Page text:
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Newbie's Wife - just diagnosed 3 days ago

mrshisname's picture
mrshisname
Posts: 186
Joined: Feb 2010

My husband was diagnosed Friday after a biopsy on 2/9. His gleeson is a 3+3 or 6. Prostate size is 27mm (not enlarged). Only 1 of 12 samples positive, one other one is suspicious. PSA was as high as 4.3, it came down to 3.8 recently. I was shocked his biopsy came back positive.
Our urologist is doing HIFU in mexico, or can do DaVinci robotic procedure here. He also wants us to get a second opinion. He also referred us to a radiation oncologist to talk about that option.
At first we were all for the HIFU, but the more I read the more I think 'buyer beware'. The DaVinci sounds great, but spoke with a friend whose husband had it 9 months ago and he is impotent.
I never realized how frustrating this disease could be. At least if a woman has a hysterectomy for cancer she can still be continent and have sex. This is such a blow to a man to have to look at the potential for side effects!
Can people post here and tell me pros and cons of DaVinci vs. HIFU, particularly, your own experiences and results (are you incontinent or impotent after the procedure)?? I am also looking for statistical data but haven't found too much on the web.
Since I am a RN my hubbie wants me to do the research and then give him info and he'll make final decision. I just want him to not have any regrets about what he chooses.
We do feel so very blessed this was caught so early!!

Trew
Posts: 892
Joined: Jan 2010

Mrs, you have it right on as far as side effects and what a man and his wife face with PC. But take hope, you have options and your husband is a lot better off than mnay of us. And you owe it to yourselves to go to the Loma Linda Proton site and request the free book and DVD on proton therapy. It is possible your husband could survive this cancer attack with all systems intact. Proton therapy is worth looking into.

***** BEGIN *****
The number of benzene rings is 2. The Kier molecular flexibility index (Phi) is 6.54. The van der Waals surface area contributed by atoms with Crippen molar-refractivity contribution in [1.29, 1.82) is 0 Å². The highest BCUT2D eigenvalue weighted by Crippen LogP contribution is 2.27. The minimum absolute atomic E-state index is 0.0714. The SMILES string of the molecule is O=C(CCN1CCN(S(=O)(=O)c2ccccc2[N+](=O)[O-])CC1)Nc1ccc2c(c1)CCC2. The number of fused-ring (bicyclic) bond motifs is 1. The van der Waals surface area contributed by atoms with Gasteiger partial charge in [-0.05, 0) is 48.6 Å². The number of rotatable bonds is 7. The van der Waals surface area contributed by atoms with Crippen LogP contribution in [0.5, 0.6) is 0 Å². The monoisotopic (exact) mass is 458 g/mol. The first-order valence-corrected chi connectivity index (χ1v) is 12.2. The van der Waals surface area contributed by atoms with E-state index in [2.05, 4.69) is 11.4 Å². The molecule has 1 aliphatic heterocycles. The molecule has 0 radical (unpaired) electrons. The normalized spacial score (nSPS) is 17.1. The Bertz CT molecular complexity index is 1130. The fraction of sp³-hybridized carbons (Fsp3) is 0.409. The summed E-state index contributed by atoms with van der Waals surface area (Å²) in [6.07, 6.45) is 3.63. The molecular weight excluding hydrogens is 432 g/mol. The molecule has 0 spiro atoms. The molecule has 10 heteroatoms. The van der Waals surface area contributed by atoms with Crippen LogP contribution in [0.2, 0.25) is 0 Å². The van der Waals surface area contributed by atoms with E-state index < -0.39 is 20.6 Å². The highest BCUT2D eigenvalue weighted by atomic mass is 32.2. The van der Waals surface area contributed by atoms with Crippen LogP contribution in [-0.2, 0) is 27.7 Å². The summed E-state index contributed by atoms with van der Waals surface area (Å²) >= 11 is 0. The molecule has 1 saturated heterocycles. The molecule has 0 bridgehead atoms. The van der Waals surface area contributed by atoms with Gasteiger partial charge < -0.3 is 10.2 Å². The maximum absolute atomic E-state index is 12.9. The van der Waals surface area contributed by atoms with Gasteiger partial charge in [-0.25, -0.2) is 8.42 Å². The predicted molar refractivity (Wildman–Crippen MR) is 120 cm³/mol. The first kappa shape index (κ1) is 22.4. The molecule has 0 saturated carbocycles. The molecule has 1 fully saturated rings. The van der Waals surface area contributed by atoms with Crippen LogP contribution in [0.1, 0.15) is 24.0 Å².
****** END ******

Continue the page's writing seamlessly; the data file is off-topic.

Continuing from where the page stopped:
Search Loma Linda Proton Therapy and you should find it.

mrshisname's picture
mrshisname
Posts: 186
Joined: Feb 2010

My hubbie is totally against any kind of radiation. He has been working in industrial settings all his life and can't get past the radiation aspect. He won't even consider it.

hopeful and opt...
Posts: 1363
Joined: Apr 2009

What is the age of your husband? Where are you located geographically? What is the involvemnet of the core that is positive?

Your husbands number are very low, and he is a good candidate for any treatment option...All the doctors would like your husband.

Your husband, has what is probably indolent cancer, that is not likely to spread, so active surveillance is a very good option....there have been studies done which will substantiate this decision......I made this decision one year ago...no side effects.

It is a good idea to get a second opinion on the parrifin blocks of the biopsy so that there is no over or under treatment..you need to cotact an expert in the field such as dr eptein, johns hopkins.....it is covered by medical coverage.

Active Surveillance at UCLA
Diagnosed 3/09 for 66 birthday